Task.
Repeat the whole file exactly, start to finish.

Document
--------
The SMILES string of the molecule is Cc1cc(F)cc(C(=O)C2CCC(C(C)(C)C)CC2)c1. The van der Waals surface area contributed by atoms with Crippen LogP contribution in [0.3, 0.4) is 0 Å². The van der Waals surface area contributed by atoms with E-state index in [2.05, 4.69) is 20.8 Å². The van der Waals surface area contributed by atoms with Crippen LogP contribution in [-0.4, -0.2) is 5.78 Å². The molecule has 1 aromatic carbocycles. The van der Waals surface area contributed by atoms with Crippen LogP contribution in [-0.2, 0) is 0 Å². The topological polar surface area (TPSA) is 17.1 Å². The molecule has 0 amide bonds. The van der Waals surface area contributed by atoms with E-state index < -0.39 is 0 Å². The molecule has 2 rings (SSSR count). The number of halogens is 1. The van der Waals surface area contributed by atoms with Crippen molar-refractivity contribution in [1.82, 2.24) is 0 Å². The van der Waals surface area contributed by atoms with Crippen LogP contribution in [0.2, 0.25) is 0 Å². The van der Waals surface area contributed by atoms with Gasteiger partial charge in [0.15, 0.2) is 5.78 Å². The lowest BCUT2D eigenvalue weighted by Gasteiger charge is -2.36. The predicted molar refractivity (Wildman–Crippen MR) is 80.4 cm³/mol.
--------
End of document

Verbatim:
The SMILES string of the molecule is Cc1cc(F)cc(C(=O)C2CCC(C(C)(C)C)CC2)c1. The van der Waals surface area contributed by atoms with Crippen LogP contribution in [0.3, 0.4) is 0 Å². The van der Waals surface area contributed by atoms with E-state index in [2.05, 4.69) is 20.8 Å². The van der Waals surface area contributed by atoms with Crippen LogP contribution in [-0.4, -0.2) is 5.78 Å². The molecule has 1 aromatic carbocycles. The van der Waals surface area contributed by atoms with Crippen LogP contribution in [-0.2, 0) is 0 Å². The topological polar surface area (TPSA) is 17.1 Å². The molecule has 0 amide bonds. The van der Waals surface area contributed by atoms with E-state index < -0.39 is 0 Å². The molecule has 2 rings (SSSR count). The number of halogens is 1. The van der Waals surface area contributed by atoms with Crippen molar-refractivity contribution in [1.82, 2.24) is 0 Å². The van der Waals surface area contributed by atoms with Crippen LogP contribution in [0.2, 0.25) is 0 Å². The van der Waals surface area contributed by atoms with Gasteiger partial charge in [0.15, 0.2) is 5.78 Å². The lowest BCUT2D eigenvalue weighted by Gasteiger charge is -2.36. The predicted molar refractivity (Wildman–Crippen MR) is 80.4 cm³/mol.